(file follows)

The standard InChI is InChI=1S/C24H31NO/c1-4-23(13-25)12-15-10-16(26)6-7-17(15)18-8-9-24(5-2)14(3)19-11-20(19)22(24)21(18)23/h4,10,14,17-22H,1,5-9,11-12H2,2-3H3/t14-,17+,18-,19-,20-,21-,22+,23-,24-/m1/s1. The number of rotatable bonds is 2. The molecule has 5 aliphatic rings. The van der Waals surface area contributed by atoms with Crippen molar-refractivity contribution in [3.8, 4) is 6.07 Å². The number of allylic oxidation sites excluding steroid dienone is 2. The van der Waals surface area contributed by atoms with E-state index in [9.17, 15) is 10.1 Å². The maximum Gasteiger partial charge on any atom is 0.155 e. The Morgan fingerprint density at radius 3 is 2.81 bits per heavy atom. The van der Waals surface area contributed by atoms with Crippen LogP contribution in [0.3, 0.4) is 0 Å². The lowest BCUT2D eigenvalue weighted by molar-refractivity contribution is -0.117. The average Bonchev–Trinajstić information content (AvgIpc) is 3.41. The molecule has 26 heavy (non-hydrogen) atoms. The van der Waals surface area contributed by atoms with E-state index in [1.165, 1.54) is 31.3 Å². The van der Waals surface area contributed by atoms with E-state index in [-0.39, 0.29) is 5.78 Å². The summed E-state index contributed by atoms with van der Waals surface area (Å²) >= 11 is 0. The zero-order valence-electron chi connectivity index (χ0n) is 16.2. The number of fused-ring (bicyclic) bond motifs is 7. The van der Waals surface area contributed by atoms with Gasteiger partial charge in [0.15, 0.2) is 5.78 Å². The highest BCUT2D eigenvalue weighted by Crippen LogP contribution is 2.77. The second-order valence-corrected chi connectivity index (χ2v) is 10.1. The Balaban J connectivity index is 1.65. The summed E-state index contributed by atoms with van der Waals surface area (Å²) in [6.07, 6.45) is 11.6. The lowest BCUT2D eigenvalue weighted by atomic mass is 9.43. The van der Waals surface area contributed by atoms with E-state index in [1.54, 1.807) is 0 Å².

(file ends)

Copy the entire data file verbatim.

The standard InChI is InChI=1S/C24H31NO/c1-4-23(13-25)12-15-10-16(26)6-7-17(15)18-8-9-24(5-2)14(3)19-11-20(19)22(24)21(18)23/h4,10,14,17-22H,1,5-9,11-12H2,2-3H3/t14-,17+,18-,19-,20-,21-,22+,23-,24-/m1/s1. The number of rotatable bonds is 2. The molecule has 5 aliphatic rings. The van der Waals surface area contributed by atoms with Crippen molar-refractivity contribution in [3.8, 4) is 6.07 Å². The number of allylic oxidation sites excluding steroid dienone is 2. The van der Waals surface area contributed by atoms with E-state index in [9.17, 15) is 10.1 Å². The maximum Gasteiger partial charge on any atom is 0.155 e. The Morgan fingerprint density at radius 3 is 2.81 bits per heavy atom. The van der Waals surface area contributed by atoms with Crippen LogP contribution in [0.3, 0.4) is 0 Å². The lowest BCUT2D eigenvalue weighted by molar-refractivity contribution is -0.117. The average Bonchev–Trinajstić information content (AvgIpc) is 3.41. The molecule has 26 heavy (non-hydrogen) atoms. The van der Waals surface area contributed by atoms with E-state index in [1.165, 1.54) is 31.3 Å². The van der Waals surface area contributed by atoms with E-state index in [-0.39, 0.29) is 5.78 Å². The summed E-state index contributed by atoms with van der Waals surface area (Å²) >= 11 is 0. The zero-order valence-electron chi connectivity index (χ0n) is 16.2. The number of fused-ring (bicyclic) bond motifs is 7. The van der Waals surface area contributed by atoms with Gasteiger partial charge in [0.15, 0.2) is 5.78 Å². The highest BCUT2D eigenvalue weighted by Crippen LogP contribution is 2.77. The second-order valence-corrected chi connectivity index (χ2v) is 10.1. The Balaban J connectivity index is 1.65. The summed E-state index contributed by atoms with van der Waals surface area (Å²) in [6.07, 6.45) is 11.6. The lowest BCUT2D eigenvalue weighted by atomic mass is 9.43. The van der Waals surface area contributed by atoms with E-state index in [1.54, 1.807) is 0 Å².